Your brain is about 70% water.
An adult brain weighs about 1.5kg. It's mostly water with some fat, protein, sugar and a dash of salt. Sounds like pancakes, I know, but I once tried chicken brains and, well, pancakes are tastier.
Harnessing adolescents’ readiness to help can be good for them and their communities.
Teens get a bad rap as selfish, dangerous risk-takers. But neuroscience and psychology research is revising that image: Adolescents are primed to help those around them, with positive benefits for all.
A good night’s sleep comes down to a comfy place to rest your head.
Researchers tracked adolescents' sleep and scanned their brains. As expected, better sleep went with healthy brain development. Unexpected was the importance of one aspect of where teens slept.
Violence in communities may have an additional unseen victim: young peoples’ developing brains.
Experiencing and witnessing violence in their communities can lead to emotional, social and cognitive problems for kids. A new study shows it affects how their developing brains grow, as well.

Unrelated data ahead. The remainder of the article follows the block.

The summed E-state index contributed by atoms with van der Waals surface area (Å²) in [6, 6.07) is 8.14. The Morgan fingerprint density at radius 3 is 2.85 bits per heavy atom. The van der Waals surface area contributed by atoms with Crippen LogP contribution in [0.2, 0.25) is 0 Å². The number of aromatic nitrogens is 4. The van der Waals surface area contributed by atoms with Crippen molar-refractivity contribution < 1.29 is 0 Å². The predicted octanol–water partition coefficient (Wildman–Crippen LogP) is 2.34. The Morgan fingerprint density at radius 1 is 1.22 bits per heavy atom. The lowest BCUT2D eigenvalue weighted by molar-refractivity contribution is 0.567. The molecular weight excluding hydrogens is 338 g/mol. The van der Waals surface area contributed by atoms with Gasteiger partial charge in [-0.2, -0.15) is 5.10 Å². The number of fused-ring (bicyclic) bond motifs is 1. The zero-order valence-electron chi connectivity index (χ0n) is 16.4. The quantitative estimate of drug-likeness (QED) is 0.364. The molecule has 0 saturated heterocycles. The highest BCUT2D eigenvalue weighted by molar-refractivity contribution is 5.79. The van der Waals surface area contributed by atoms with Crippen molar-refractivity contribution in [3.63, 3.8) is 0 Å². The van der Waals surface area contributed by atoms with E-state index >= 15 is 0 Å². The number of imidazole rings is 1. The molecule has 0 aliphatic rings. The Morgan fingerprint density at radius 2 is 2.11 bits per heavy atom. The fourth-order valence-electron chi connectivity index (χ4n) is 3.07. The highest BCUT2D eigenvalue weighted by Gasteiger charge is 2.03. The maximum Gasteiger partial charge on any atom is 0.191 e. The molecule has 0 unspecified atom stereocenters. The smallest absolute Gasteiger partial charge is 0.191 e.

Using this many devices at once doesn’t mean a person is addicted to technology.
Though the World Health Organization has declared "gaming disorder" an addiction, its – and others' – concerns about technology use and alleged addiction don't hold up to scholarly scrutiny.
Vietnam War protests led to a lower voting age. The Parkland shooting could push similar reevaluations.
AP Photo/Gerald Herbert
Teens' brains develop different skills along a predictable timeline. These milestones should influence the legal age boundaries for voting, buying guns and being put to death.
Just because everyone else is doing it…
Adolescents have important developmental work to do. Despite what worried grownups think, taking needless risks isn't the goal for teens. Being risky is part of exploring and learning about the world.
A group of teenagers hanging out.
In recent years, the notion of a structurally imbalanced teenage brain has been faulted for bad choices. A review of studies suggests that a deficit in brain development is not to blame.